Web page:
A big thank you to David Walters Photography, who took the awesome pictures at my sister’s wedding and to Nikki Morgan, who took the amazing pictures at Cara and Dustin’s wedding.

Feel the Tatas Year Round

By: Chaunte McClure

Breast Cancer Awareness Month has ended, but unfortunately, breast cancer has not. Lumps are still forming in women’s and men’s breasts, patients are still undergoing chemo, families are hurting because their loved ones have been diagnosed, survivors are in remission and holding on to hope, and researchers are still trying to find a cure.

I hesitated to write this blog because I wanted to fit it in last month, but I didn’t want to interrupt the Baby Talk series. I decided to move forward with addressing the topic because I want you to remember to feel your boobies even after Breast Cancer Awareness Month is over.

In October, breast cancer awareness is heightened. But then it fizzles out until it’s promoted again the next year. Ladies, it is our responsibility to do monthly self-breast exams. Don’t wait until your annual doctor’s visit for your gynecologist to examine your breasts. Too often, cancer is detected late because women and men didn’t take time to feel their tatas. Perhaps we don’t think about it or maybe we think it can’t happen to us, but it can.

KeyahThink you’re too young? Keyah Gibson’s college career was interrupted in February because she was experiencing back pain, which was originally diagnosed as muscle spasms. Later in the spring semester, the pain was unbearable and her mom decided to take her to another doctor for a second opinion. There they learned that Keyah’s spine was deteriorating. The doctor told her either she was malnourished or had cancer. To her dismay, the test results showed she had breast cancer, which spread to her bones. Keyah withdrew from college to undergo six months of chemotherapy and last month, she rang the bell in celebration of her final round of chemo treatments. Keyah is doing well and has started a foundation, Fighting Pretty, to educate and bring awareness to other young ladies.

Not everyone survives this aggressive disease. In fact, according to the Center for Disease Control, more than 40,000 women died of breast cancer in 2011. My family was touched by this disease in 2006 when my aunt was diagnosed at stage four. She lived about six months after the diagnosis. Because of her, I pound the pavement at an annual walk in her memory and in honor and support of survivors and fighters like Keyah.

I’m in my late thirties and I’ve already had two mammograms. In my twenties, I discovered a lump in my breast and scheduled a doctor’s appointment as soon as I could. Fortunately, the lump is benign, but I have to continue monitoring it for changes.

Please don’t let the fact that you don’t have a family history of breast cancer stop you from getting a mammogram or doing self-breast exams. My family didn’t have a history (at least that we were aware of).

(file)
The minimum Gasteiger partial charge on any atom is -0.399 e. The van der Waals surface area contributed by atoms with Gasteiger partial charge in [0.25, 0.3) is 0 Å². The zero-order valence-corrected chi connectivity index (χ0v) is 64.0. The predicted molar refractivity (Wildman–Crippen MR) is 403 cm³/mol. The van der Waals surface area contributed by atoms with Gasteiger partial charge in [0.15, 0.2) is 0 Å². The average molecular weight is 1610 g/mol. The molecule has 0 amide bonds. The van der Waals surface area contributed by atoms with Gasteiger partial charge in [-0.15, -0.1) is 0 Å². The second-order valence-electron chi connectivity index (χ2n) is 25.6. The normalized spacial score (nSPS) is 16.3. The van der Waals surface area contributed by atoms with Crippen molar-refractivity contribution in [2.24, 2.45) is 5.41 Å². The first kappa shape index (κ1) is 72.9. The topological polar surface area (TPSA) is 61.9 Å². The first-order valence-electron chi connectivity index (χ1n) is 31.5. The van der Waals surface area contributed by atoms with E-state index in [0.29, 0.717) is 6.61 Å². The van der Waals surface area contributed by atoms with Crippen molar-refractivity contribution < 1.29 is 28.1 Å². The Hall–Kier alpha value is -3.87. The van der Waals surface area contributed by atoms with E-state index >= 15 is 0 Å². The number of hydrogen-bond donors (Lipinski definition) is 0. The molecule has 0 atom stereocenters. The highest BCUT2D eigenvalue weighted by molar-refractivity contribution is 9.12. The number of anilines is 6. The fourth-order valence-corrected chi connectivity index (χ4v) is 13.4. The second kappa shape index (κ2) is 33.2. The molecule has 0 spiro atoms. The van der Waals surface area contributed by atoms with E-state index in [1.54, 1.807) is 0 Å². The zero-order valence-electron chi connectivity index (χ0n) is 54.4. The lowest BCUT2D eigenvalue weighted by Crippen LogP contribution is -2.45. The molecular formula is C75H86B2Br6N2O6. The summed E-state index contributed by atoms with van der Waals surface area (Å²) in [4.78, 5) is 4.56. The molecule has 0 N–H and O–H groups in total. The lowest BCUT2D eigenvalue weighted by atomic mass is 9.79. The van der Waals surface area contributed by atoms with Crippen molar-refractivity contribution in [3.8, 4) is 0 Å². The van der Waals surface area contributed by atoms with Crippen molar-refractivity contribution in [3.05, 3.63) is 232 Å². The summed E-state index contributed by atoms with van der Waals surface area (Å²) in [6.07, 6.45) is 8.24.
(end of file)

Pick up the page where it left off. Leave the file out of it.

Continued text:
In case you still need to be convinced, remember, early detection saves lives. You’re worth it!

Honey Feta Chicken Salad With Grapes and Almonds

By: Brady Evans

We’ve got a couple of friends who are huge proponents of local, homegrown music.  A few times a year they give selflessly to put on a mini music festival of sorts – something that showcases local talent and allows us to see all our favorite local bands in one venue.  These festivals are usually all-day events, and sometimes the Omnivore plays in the bands – sometimes he doesn’t.

Chicken salad recipe

This last go-round he wasn’t playing music, which is nice because being a lonely band wife in the audience isn’t always the most fun thing. I was pretty pumped to create a picnic dinner for us to share but I was totally lacking inspiration. Finally, I remembered this entree and I am so glad I did.

While the sun was setting and people began to eat, hot dogs appeared alongside store bought potato salad and cold fried chicken. As I whipped out my real dinner plates (I have guilt about paper plates), silverware, and this beautiful salad, passers-by definitely took note.

This meal was so perfect. It is served cold or room temperature, has veggies, fruits, and protein all in one. Honey and feta is a wonderful combination. The soft grapes contrasted with the crunchy almonds wonderfully.

Chicken salad

Honey Feta Chicken Salad (adapted from Pinch of Yum via See Aimee Cook)

*This can be made vegetarian by substituting a can of garbanzo beans for the chicken.

Ingredients

  • 1 pound chicken breast, cooked as desired and chopped
  • 1 bunch grapes (about 2-3 cups), cut in half
  • 1 cup uncooked wheat berries, cooked according to package directions
  • Salt and pepper to taste
  • 1 tablespoon olive oil
  • 1 tablespoon honey
  • ¼ cup vinaigrette dressing
  • ½ tablespoon vinegar
  • 2 tablespoons water
  • 4 ounces feta cheese
  • Green onions and roasted almonds for topping

Instructions

  • Whisk together the olive oil, honey, vinaigrette, vinegar, and water. Taste and adjust as needed.
  • Combine the cooked chicken, cooked wheat berries, grapes, feta and dressing in a large bowl.
  • Top with green onions and almonds.